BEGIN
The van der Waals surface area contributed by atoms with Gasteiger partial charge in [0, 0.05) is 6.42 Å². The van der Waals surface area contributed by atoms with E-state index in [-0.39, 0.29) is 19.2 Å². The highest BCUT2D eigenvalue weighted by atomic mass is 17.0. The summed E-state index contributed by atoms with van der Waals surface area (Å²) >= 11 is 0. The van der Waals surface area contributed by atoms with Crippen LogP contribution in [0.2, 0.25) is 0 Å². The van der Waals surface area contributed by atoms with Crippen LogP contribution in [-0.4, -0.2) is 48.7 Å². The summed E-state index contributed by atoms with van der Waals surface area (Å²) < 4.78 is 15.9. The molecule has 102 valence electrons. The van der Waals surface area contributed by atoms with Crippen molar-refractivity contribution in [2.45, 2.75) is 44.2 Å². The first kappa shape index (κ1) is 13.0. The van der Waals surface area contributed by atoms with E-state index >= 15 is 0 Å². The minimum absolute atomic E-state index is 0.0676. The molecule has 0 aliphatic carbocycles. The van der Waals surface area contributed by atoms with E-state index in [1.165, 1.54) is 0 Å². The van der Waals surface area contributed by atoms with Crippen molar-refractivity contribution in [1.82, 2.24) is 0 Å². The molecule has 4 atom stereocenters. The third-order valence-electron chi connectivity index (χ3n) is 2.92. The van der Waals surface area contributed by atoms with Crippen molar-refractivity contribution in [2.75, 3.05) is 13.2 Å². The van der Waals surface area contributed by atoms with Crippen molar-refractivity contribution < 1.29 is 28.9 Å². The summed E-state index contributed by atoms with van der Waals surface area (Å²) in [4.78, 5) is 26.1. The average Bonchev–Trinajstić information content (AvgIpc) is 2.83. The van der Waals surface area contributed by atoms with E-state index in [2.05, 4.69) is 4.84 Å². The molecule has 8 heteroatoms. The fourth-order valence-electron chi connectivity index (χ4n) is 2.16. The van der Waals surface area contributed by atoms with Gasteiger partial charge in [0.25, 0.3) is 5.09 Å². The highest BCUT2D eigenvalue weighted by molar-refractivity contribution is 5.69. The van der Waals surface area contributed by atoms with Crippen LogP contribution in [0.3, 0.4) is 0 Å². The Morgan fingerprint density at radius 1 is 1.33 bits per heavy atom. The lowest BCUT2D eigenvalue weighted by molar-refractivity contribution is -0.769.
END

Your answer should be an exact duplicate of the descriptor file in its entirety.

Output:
The van der Waals surface area contributed by atoms with Gasteiger partial charge in [0, 0.05) is 6.42 Å². The van der Waals surface area contributed by atoms with E-state index in [-0.39, 0.29) is 19.2 Å². The highest BCUT2D eigenvalue weighted by atomic mass is 17.0. The summed E-state index contributed by atoms with van der Waals surface area (Å²) >= 11 is 0. The van der Waals surface area contributed by atoms with Crippen LogP contribution in [0.2, 0.25) is 0 Å². The van der Waals surface area contributed by atoms with Crippen LogP contribution in [-0.4, -0.2) is 48.7 Å². The summed E-state index contributed by atoms with van der Waals surface area (Å²) < 4.78 is 15.9. The molecule has 102 valence electrons. The van der Waals surface area contributed by atoms with Crippen molar-refractivity contribution in [2.45, 2.75) is 44.2 Å². The first kappa shape index (κ1) is 13.0. The van der Waals surface area contributed by atoms with E-state index >= 15 is 0 Å². The minimum absolute atomic E-state index is 0.0676. The molecule has 0 aliphatic carbocycles. The van der Waals surface area contributed by atoms with E-state index in [1.165, 1.54) is 0 Å². The van der Waals surface area contributed by atoms with Crippen molar-refractivity contribution in [1.82, 2.24) is 0 Å². The molecule has 4 atom stereocenters. The third-order valence-electron chi connectivity index (χ3n) is 2.92. The van der Waals surface area contributed by atoms with Crippen molar-refractivity contribution in [2.75, 3.05) is 13.2 Å². The van der Waals surface area contributed by atoms with Crippen molar-refractivity contribution < 1.29 is 28.9 Å². The summed E-state index contributed by atoms with van der Waals surface area (Å²) in [4.78, 5) is 26.1. The average Bonchev–Trinajstić information content (AvgIpc) is 2.83. The van der Waals surface area contributed by atoms with E-state index in [2.05, 4.69) is 4.84 Å². The molecule has 8 heteroatoms. The fourth-order valence-electron chi connectivity index (χ4n) is 2.16. The van der Waals surface area contributed by atoms with Gasteiger partial charge in [0.25, 0.3) is 5.09 Å². The highest BCUT2D eigenvalue weighted by molar-refractivity contribution is 5.69. The van der Waals surface area contributed by atoms with Crippen LogP contribution in [0.3, 0.4) is 0 Å². The Morgan fingerprint density at radius 1 is 1.33 bits per heavy atom. The lowest BCUT2D eigenvalue weighted by molar-refractivity contribution is -0.769.